1914 Listed as mechanical, hydraulic, textile, electrical and fire engineers. Specialities: "Grinnell" sprinkler, automatic fire extinguisher, "Duplex" patent gas engines, filters for town supplies. Employees 3,000. 
1914 Had about 4000 employees
1917 Advert for Grinnell's automatic sprinkler and fire alarm. 
1917 Advert. Machinery for bleaching, dyeing and finishing of textiles. 
1920 1,200hp High-pressure turbine pumping set. Article and illustration. 
1923 1923 Visit of the Institution of Electrical Engineers: 1923 Review - "Very considerable extensions of their works at Newton Heath, Manchester, have been made during the last few years by Mather and Platt, Limited. The first step in the erection of the present buildings was taken in 1900 on a site measuring 50 acres alongside, and with direct access to, the Lancashire and Yorkshire Railway - now incorporated into the London, Midland and Scottish Railway - when an administration building, two storeys high, shown at the extreme left-hand side of the plan, was erected. For the first machine shop the Machinery Annexe of the Paris Exhibition of 1900 was purchased. It was pulled down by Mather and Platt's own staff, shipped to Manchester via the Ship Canal and re-erected. This shop is 376 ft. long by 130 ft. wide and is now used for the manufacture of pumps, valves, etc., in connection with the fire-extinguishing section of the firm's activities, as well as for a general stamping department for the whole of the works..." Read More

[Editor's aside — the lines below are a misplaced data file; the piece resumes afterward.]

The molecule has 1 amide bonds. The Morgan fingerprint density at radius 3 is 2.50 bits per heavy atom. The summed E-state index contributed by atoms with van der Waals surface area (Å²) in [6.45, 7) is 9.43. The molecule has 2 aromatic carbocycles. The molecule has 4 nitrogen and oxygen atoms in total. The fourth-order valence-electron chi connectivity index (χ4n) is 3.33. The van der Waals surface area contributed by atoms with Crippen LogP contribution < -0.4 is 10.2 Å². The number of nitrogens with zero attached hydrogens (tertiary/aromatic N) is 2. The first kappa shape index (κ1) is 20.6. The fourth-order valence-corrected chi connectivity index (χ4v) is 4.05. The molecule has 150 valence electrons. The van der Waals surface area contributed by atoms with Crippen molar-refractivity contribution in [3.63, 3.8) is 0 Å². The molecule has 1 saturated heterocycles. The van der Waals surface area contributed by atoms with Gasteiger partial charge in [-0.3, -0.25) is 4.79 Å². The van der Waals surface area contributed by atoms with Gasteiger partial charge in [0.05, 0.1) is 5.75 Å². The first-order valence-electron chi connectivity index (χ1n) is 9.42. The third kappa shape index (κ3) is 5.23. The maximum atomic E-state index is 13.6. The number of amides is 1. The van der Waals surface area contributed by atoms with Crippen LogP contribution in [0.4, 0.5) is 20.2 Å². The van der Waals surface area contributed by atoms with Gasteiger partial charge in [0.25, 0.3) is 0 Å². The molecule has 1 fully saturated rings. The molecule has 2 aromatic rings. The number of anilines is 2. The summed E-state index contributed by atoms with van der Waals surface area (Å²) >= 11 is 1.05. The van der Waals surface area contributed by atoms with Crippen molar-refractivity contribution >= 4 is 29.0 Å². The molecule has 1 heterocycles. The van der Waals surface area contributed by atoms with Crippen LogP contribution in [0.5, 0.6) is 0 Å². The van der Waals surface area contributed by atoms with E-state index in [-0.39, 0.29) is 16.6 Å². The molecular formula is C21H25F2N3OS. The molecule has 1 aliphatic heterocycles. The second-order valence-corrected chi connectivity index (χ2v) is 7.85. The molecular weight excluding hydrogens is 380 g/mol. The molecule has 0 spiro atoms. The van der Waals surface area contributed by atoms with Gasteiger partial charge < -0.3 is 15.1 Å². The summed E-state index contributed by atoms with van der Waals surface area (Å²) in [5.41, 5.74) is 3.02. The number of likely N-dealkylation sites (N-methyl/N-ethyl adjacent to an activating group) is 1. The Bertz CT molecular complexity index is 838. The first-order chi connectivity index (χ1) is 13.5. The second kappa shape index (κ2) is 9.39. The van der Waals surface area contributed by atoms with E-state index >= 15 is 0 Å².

1927 See Aberconway for information on the company and its history.
1935 See Mather and Platt:1935 Review
1936 Textile machinery (of Park Works, Manchester). 
1961 Mechanical, electrical, hydraulic and fire engineers.